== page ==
Lax monitoring versus logical intuition: The determinants of confidence in conjunction fallacy

Balazs Aczel, Aba Szollosi, and Bence Bago


The general assumption that people fail to notice discrepancy between their answer and the normative answer in the conjunction fallacy task has been challenged by the theory of Logical Intuition. This theory suggests that people can detect the conflict between the heuristic and normative answers even if they do not always manage to inhibit their intuitive choice. This theory gained support from the finding that people report lower levels of confidence in their choice after they commit the conjunction fallacy compared to when their answer is not in conflict with logic. In four experiments we asked the participants to give probability estimations to the options of the conflict and no-conflict versions of the tasks in the original set-up of the experiment or in a three-option design. We found that participants perceive probabilities for the options of the conflict version less similar than for the no-conflict version. As people are less confident when choosing between more similar options, this similarity difference is proposed to serve as a mediator in the task in a way that the conflict and no-conflict conditions have their effects on confidence ratings through manipulating the similarity of the answer options.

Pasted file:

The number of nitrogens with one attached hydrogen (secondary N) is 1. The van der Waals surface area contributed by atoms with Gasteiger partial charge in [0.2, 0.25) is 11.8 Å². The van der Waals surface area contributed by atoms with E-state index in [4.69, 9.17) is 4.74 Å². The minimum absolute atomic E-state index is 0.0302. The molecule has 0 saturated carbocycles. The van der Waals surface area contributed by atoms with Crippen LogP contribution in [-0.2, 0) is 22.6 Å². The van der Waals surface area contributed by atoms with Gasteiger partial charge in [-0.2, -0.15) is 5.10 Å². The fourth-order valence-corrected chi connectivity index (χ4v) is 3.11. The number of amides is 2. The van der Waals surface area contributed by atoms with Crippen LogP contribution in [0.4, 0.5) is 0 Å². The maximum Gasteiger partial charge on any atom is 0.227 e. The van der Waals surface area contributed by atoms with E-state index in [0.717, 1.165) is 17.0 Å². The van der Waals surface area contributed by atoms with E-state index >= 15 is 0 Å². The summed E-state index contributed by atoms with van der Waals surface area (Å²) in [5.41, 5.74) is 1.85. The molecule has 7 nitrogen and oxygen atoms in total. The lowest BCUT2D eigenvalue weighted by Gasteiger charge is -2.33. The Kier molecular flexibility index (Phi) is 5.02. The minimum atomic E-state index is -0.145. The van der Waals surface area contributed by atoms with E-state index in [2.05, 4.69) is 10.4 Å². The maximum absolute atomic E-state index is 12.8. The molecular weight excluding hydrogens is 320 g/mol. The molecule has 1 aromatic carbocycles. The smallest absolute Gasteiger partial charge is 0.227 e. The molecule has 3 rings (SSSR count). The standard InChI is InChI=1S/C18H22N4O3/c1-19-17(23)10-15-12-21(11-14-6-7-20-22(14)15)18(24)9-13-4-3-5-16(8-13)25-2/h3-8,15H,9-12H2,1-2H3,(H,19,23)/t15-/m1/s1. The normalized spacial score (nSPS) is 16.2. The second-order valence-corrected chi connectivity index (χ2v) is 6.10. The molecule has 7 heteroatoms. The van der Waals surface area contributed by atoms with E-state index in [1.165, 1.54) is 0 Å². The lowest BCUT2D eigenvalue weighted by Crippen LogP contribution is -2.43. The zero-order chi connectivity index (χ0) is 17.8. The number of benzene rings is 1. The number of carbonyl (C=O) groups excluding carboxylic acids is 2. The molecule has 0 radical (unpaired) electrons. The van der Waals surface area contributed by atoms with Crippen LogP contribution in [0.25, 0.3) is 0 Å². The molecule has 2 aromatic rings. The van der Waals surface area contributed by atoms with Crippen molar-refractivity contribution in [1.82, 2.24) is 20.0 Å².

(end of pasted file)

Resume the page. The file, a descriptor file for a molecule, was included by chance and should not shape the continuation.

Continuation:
Published in

Thinking & Reasoning, vol. 22, n. 1, 2016, pp. 99–117